The 90-Day Novel, 90-Day Screenplay, and 8-Week Memoir telecourse workshops all begin next month. Below are ten suggestions for anyone who is setting out to write a novel, memoir, or screenplay. Some are obvious, while others are perhaps less so.

1) Write everyday. No matter what. The simple act of moving a pen across a page or typing words on a screen keeps the brain connected to the fingers. It’s like a pianist practicing her scales. Write from your guts. Write the forbidden. Tell the truth as you know it, and trust it. Let the characters live and breathe, and let go of the result.

2) Keep a journal. Express yourself on the page. Burn through your self-consciousness. Burn through your ideas of what it means to be human. Express your pettiness, your darkest desires, your most frightening thoughts, what makes you laugh, what makes you hopeful, hopeless, and horny. Nothing human is alien to us. Connect to that uninhibited place in yourself, that soul place that seeks freedom.

3) Read. As much as you can. We are storytellers and reading is part of our job description. However, don’t beat yourself up because you don’t think you’ve read enough. Writing is still more important than reading.

4) Support other writers. Being a writer takes courage and sensitivity. There is a difference between opinion and constructive criticism. Don’t be jealous of another writer’s success. Your turn is coming. And buy books. Support your fellow writers. We may spend most of our lives alone in our rooms, but we are still a community.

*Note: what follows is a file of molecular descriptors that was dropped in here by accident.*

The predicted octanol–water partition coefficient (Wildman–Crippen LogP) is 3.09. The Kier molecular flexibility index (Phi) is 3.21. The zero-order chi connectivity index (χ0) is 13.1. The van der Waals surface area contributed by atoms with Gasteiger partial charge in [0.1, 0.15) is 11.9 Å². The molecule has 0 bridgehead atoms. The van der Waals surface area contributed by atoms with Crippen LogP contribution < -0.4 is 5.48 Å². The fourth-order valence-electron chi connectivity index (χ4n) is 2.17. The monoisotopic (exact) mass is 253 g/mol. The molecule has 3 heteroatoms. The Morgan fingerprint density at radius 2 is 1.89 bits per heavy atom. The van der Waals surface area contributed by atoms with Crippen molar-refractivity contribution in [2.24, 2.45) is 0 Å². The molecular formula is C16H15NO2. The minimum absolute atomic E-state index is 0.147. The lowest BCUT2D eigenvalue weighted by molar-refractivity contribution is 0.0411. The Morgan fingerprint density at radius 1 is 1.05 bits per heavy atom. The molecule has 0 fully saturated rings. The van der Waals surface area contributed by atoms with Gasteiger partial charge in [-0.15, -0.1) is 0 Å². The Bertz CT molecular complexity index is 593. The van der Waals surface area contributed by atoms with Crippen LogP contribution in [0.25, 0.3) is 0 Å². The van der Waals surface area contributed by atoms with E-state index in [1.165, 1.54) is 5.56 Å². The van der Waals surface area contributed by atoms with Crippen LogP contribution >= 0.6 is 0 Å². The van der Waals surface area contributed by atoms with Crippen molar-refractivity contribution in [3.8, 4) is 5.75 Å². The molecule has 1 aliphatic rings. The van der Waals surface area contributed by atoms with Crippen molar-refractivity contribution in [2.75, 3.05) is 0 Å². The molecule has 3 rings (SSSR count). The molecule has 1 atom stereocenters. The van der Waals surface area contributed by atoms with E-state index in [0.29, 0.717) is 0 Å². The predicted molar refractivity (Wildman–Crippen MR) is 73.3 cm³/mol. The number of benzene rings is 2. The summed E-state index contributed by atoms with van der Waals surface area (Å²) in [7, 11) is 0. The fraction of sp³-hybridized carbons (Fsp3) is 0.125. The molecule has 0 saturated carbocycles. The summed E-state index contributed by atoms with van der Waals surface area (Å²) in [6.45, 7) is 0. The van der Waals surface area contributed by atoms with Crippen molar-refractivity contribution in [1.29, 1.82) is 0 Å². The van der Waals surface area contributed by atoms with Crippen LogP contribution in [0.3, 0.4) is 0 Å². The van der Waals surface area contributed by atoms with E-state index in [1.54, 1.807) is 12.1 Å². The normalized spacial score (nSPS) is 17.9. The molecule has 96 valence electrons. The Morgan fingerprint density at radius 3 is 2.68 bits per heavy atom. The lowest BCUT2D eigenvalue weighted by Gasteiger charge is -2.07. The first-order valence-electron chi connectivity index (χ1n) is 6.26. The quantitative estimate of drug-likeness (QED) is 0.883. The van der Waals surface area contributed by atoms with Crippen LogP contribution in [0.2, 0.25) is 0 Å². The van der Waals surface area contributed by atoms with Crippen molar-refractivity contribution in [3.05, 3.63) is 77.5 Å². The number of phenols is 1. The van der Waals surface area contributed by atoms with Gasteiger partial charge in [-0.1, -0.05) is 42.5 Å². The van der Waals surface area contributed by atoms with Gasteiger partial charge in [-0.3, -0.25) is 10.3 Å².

5) Be careful with whom you share your work. Even well-meaning friends are not necessarily equipped to offer constructive criticism. Ask someone whom you trust, whom you feel safe with, and who is more curious about what you’re attempting to express than they are in telling you how they would have written your story.

6) Don’t show your work to anyone until you have done all you can. It is disrespectful to the reader, a sure sign of an amateur. “I’m not really done, but I want to know what you think so far.” This is self-sabotage. How many potentially brilliant works have been stillborn because the writer gave it out too early, got criticized and decided to chuck it, rather than doing the hard work of completing a fully realized first draft?

7) Stay out of the result. Our job is to write the thing. We are the last people who can be truly objective about it, at least while we are in the middle of it. Don’t get into the future. Don’t start calculating how large an advance you’ll need in order to quit your job. Our job is to create a body of work. Period.

8) Trust the process. You are not the author, you are the channel. Our job is to remain curious and take dictation.

9) Write the first draft as fast as you can. Before you have time to think.

10) Be kind to yourself. Artists are channels. It’s difficult to write transformative stories if we are not willing to be transformed.